Metal for mobility: genuine win-win CSR in Oz
As the occasional overnight disappearance of a much-loved piece of public art reminds us here in our home country, scrap metal's worth money.
So this article from Mining Australia, which highlights an interesting new approach to CSR being taken in Queensland, Oz, is a refeshing new take on that which normally only results in your humble correspondents being stuck on trains for four hours because somebody's stolen the cables to the signal box. The initiative is designed to fight cerebral palsy, Australia's most common childhood disability, through funding Queensland's Cerebral Palsy League, which provides the therapies, equipment and new technologies required to make those living with cerebral palsy easier. Called the "Metal for Mobility" programme, it works by teaming up the league with Queensland mining operations to set up an innovative new fundraising scheme:
"The process involves the installation of a special scrap metals bin at mine sites where companies can quickly and safely dispose of any metal products they have no intention of using. The bins are collected, the contents weighed, and the scrap metal sold to merchants. Funds from the sale are then donated to the Cerebral Palsy League, who direct the funding to local programs for children and adults with disabilities."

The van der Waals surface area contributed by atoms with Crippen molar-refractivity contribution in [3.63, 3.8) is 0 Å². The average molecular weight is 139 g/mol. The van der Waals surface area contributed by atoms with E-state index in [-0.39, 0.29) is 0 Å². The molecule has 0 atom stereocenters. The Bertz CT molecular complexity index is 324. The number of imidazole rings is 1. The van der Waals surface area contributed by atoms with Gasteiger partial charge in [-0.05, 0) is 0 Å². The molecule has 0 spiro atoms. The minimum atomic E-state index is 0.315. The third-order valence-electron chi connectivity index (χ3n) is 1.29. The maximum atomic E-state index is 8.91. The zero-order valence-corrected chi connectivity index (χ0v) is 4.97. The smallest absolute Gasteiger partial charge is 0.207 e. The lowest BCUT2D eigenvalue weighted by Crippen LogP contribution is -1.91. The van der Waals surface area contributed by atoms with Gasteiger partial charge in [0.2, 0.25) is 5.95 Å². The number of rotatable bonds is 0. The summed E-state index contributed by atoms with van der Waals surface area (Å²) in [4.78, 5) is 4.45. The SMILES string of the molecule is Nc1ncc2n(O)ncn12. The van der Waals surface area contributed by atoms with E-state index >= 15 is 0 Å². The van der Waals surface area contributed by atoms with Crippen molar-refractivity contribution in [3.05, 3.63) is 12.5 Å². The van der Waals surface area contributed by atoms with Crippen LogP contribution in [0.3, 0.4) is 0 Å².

It looks like in many ways that this is one of those genuine win-win situations that we at CSR21 are always pining for. As Brendan McGufficke, business development coordinator at Cerebral Palsy League, puts it:
"'For companies, the Metal for Mobility program works in so many ways... At the ground level, their worksites are cleaner. Less waste and scrap lying around means safer worksites. Recycling scrap metal is also environmentally responsible and helps businesses reduce their carbon footprints and meet their environmental goals and targets. For staff, working for an organisation that is committed to contributing to its local community can be really motivational...[amd] the funds that are raised via the Metal for Mobility program are directed straight into programs running in those communities.”
As the article goes on to point out, major companies including Downer EDI, Bechtel and Toll have signed up for the scheme, which has raised AUS$ 25,000 for the Cerebral Palsy League since its implementation in 2012. Here's hoping these modest gains and this type of sensible thinking catch on widely and fast.
IMAGE: from Mining Ausralia article